As prepared for delivery.
The Secretary General has highlighted a key structural impediment to financing the SDGs, and actions needed to overcome that impediment. As things stand, despite the availability of ample global savings and a rise in savings-GDP ratio across a swathe of developing countries, public finances, official development assistance and private sector finance are not sufficient or adequately aligned to secure the necessary investments and interventions to achieve the SDGs.
This must change. The United Nations development system has a key role to play in fostering this change by linking its development results to more and better aligned financing for the SDGs. This requires the UNDS to act at the global regional and country levels.
We need to bring two global conversations together. There is a conversation on international economic and financial policies to maximize global growth with stability that takes place in Basel, in the G7 and G20, and in global financial hubs. There is a conversation about securing private and public finance, including ODA, to achieve the SDGs. Uniting these conversations involves recognizing that the SDGs are, in fact, the global strategy to maximize inclusive, balanced and sustainable growth. Achieving the SDGs is the most effective way to stimulate demand for public and private goods, and to make the investments that meet these demands. This virtuous economic cycle will deliver the desired optimal, sustainable global growth. The SDGs are the most attractive sustainable investments to maximize stable returns on global savings, to move away from a world where savers are unable to find long term investment opportunities.
The UN development System, the IFIs, and other multilateral institutions must therefore embrace this challenge and use our formidable convening capacities to prepare the ground for the confluence of these conversations. I believe this is core to the mission of the UN, as this confluence is essential to build the foundational basis for fair globalization which, in turn, is essential for peaceful sustainable human development. UNDP will work closely with our global and national partners to support this conversation, working within the strategic framework outlined by USG Liu, and supporting the leadership of Argentina’s G20 Presidency.
This confluence must simultaneously also occur at the regional and country levels. UNDP is a field organization and our raison de etre is to respond to the needs of the 170 countries and territories in the UNDS. I see this as happening in two important dimensions.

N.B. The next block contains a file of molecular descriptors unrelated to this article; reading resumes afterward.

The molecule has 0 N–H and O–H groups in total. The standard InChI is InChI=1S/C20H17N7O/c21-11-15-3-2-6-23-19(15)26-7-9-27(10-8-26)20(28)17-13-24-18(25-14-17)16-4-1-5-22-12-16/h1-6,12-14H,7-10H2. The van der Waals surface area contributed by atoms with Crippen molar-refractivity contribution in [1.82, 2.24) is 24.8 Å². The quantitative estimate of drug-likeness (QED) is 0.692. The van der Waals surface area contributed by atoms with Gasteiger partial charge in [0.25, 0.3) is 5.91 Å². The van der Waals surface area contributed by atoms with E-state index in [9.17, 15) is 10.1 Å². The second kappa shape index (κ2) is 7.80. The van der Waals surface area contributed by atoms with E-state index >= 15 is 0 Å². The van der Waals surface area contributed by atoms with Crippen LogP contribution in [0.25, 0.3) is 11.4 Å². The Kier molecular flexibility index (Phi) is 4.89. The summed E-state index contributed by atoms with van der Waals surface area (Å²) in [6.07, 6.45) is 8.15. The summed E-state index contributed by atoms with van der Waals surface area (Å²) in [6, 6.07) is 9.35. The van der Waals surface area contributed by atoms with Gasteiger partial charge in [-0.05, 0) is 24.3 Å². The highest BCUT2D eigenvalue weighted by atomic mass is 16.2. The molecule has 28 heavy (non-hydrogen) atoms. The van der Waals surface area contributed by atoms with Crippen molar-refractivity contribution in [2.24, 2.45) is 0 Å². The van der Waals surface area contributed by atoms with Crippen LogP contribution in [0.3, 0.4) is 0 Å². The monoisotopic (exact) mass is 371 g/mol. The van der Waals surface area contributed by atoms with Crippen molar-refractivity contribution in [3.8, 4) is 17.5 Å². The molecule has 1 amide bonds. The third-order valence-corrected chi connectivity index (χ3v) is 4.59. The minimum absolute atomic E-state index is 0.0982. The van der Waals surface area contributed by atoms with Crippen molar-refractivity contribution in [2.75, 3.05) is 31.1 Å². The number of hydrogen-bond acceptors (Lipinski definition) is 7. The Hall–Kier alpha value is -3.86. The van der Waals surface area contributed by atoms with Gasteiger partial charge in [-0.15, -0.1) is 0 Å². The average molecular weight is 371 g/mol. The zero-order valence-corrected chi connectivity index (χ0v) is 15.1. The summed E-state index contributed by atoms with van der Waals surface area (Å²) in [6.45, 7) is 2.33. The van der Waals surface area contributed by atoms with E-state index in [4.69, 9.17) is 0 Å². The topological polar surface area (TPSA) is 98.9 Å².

First, the challenge of domestic resource mobilization as outlined in the Addis Agenda. This involves increasing the fiscal space available for increasing the flow of public resources to the SDGs, ensuring the effective and predictable delivery of ODA and partnering with countries to enable South-South co-operation to add significant additionality to the means of implementation.
Second, as mentioned by the Secretary General, delivering private as well as public finance at scale and at the lowest possible cost for investments in the SDGs, by developing new financial instruments, and making full use of the potential afforded by digital finance. We need to do this in ways that do not simply transfer private risk on to tax payers’ balance sheets and we are well positioned to do so.
Ultimately, the effectiveness of our work at the country level on governance, on conflict prevention, on poverty reduction, health, gender equity, education, sanitation, urbanization actively should result in lowering the policy and institutional risk for long term private investment, including on things that help secure SDG outcomes. We need to make this an explicit factor that is taken into account in the evaluation of risk, thereby increasing the scale, and lowering the cost, of private sector finance at the country level.
UNDP is actively engaged in innovating and delivering at country level in this area. Our work with governments in partnership with UN, IFI and private sector collaborators on impact investments, on biotechnology finance, and on green and climate finance, is already yielding significant results at country level.
UNDP is committed to delivering significant additionality in financing for the SDGs. We see this as a dialectical process. Our country level work on ending poverty in all its forms, enabling sustainable transformations, addressing inequality and deprivation, and improving resilience from crisis and shocks, collectively contributes to incentivizing the mobilization of financing for the SDGs.
And only a significant addition to the scale, scope and affordability of financing for the SDGs will allow us to achieve our common dream, of a peaceful, sustainable, fair and prosperous community of nations. This is the challenge that present generations must address successfully. Our success will represent our collective legacy to the generations of the future. I invite you to join us on this bold but achievable collective journey.